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Oh, Uncle! (1909) Online

Oh, Uncle! (1909) Online
Original Title :
Oh, Uncle!
Genre :
Movie / Short / Comedy
Year :
Directror :
D.W. Griffith
Cast :
James Kirkwood,Billy Quirk,Mary Pickford
Writer :
D.W. Griffith
Type :
Time :
Rating :
Oh, Uncle! (1909) Online

Zeke Wright, a wealthy old batch, has intimated his intention of making his two nephews his heirs, and having nothing but time on his bands, lakes it into his head to visit his nephew Tom, who is married and settled. Tom and his wife are goodies, no doubt, and the gay old chap is soon disgusted, so he decides in pull up stakes and visit Harry Wright, whom he thinks unmarried, not having been apprised of his romantic elopement and marriage. So he sends Harry a note, to wit: "Am disgusted with your cousin's wife. If you ever marry I'll cut you off. Am coming to visit you to-morrow." Holy smoke! Up against it for fair. Well, wits work, and Bessie plays the maid for the time being, but Foxy Nunky is wise and starts a persistent flirtation, much to the perturbation of Harry, who is at length forced to divulge. However, Uncle exclaimed: "Harry, you're all right and I'll double your allowance." So Nunky prolonged his stay with the Wrights. {locallinks-homepage}
Credited cast:
James Kirkwood James Kirkwood - Zeke Wright
Billy Quirk Billy Quirk - Tom Wright - Zeke's Nephew
Mary Pickford Mary Pickford - Bessie
Rest of cast listed alphabetically:
Mack Sennett Mack Sennett

Released as a split reel along with the drama The Seventh Day (1909).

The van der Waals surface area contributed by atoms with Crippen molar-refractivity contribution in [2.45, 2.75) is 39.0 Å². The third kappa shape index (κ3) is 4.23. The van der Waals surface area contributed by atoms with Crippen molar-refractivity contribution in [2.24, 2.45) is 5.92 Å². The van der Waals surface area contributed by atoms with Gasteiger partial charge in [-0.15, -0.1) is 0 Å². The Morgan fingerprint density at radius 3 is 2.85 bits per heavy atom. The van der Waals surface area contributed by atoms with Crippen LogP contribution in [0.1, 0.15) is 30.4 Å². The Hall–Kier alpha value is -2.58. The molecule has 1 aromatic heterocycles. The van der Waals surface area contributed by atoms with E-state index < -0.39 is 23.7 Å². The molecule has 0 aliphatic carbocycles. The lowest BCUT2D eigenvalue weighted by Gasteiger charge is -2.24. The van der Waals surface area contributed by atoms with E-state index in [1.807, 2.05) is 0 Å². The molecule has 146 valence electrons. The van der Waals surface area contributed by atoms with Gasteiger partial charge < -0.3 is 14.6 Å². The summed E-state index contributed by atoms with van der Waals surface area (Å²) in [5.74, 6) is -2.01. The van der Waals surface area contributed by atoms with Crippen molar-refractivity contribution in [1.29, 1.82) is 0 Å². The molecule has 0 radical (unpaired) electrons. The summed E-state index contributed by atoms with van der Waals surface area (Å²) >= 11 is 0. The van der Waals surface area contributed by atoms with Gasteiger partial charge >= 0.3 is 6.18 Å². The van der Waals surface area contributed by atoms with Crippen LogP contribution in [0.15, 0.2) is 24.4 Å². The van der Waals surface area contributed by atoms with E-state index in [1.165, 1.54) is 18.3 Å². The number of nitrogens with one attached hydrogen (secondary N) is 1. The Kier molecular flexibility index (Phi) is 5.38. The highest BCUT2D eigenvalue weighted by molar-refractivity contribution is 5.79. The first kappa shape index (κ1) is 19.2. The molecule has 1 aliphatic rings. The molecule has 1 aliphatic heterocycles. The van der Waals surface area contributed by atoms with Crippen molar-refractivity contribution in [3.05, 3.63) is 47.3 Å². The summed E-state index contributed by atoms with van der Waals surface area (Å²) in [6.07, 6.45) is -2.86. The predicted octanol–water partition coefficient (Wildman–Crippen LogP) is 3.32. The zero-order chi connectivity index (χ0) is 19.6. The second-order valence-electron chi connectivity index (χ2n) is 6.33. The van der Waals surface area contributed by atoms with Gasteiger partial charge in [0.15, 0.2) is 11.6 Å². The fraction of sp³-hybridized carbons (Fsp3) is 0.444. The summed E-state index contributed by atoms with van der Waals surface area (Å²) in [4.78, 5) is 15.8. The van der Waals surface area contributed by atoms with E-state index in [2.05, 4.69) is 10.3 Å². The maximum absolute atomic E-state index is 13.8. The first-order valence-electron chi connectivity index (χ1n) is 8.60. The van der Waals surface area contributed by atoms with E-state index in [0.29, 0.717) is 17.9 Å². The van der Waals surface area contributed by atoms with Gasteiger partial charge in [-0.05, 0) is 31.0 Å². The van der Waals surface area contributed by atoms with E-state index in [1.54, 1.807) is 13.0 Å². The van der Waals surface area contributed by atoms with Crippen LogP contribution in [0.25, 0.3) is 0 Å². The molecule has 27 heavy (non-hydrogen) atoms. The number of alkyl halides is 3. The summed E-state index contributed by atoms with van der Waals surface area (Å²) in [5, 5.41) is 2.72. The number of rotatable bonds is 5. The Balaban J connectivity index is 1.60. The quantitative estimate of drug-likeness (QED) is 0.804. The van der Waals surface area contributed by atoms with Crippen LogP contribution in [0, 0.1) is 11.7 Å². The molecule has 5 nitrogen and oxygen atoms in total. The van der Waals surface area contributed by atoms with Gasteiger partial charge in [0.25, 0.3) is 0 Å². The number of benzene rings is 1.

User reviews



James Kirkwood sends word to nephew Billy Quirk that he will be visiting. Billy know that his uncle disapproves of women (save possibly for his own mother), so he and fiancee Mary Pickford agree that she will pose as his maid. They hope she will charm Kirkwood so that he won't object to her marrying his heir. Miss Pickford, however, is so charming that the old man takes a lively interest in her in this sprightly D.W. Griffith comedy.

That's what I can glean from the five minutes of shots and the plot synopsis at the Library of Congress' National Screening Room site. Unfortunately, what they posted (drawn from the Library's Paper Print collection) seems to be unedited footage from the movie, including a lot where Kirkwood ruins the take by breaking up at Quirk's antics and asides. Miss Pickford seems to be having a good time too, once the scene is blown.

This is not the only film that survives in this condition. Movies could not be copyrighted at this time (which is why so many scenes are decorated with the Biograph 'AB', to establish a trademark). Biograph, while they sent paper prints of their films to the Library (which were nominally books, and so could be protected), seems to have sent them in batches. Some of the films, which had been shot but not edited, wound up preserved in this manner.

It was better than what Vitagraph did. That company produced many innovative films in the era. However, they sent highlights, resulting in a few intriguing clips.


If the moving image is a progression of the novel and the play, then the silent film is also a progression of classical music because it relies on incidental music in order to advance the story. This three minute offering has a score that is equivalent to Vivaldi's 'Four Seasons'. It doesn't explain the classical piece in visual terms, but merely creates a vocabulary for classical music to have dialogue with moving imagery. Incidental music should enhance the experience of the viewer, and in this short film you begin the origins of that process taking place. I'm sure that Prokofiev, Elgar, Shostokovich and Grieg must have watched this piece and wondered if their music would be enriched in the Nickelodeons.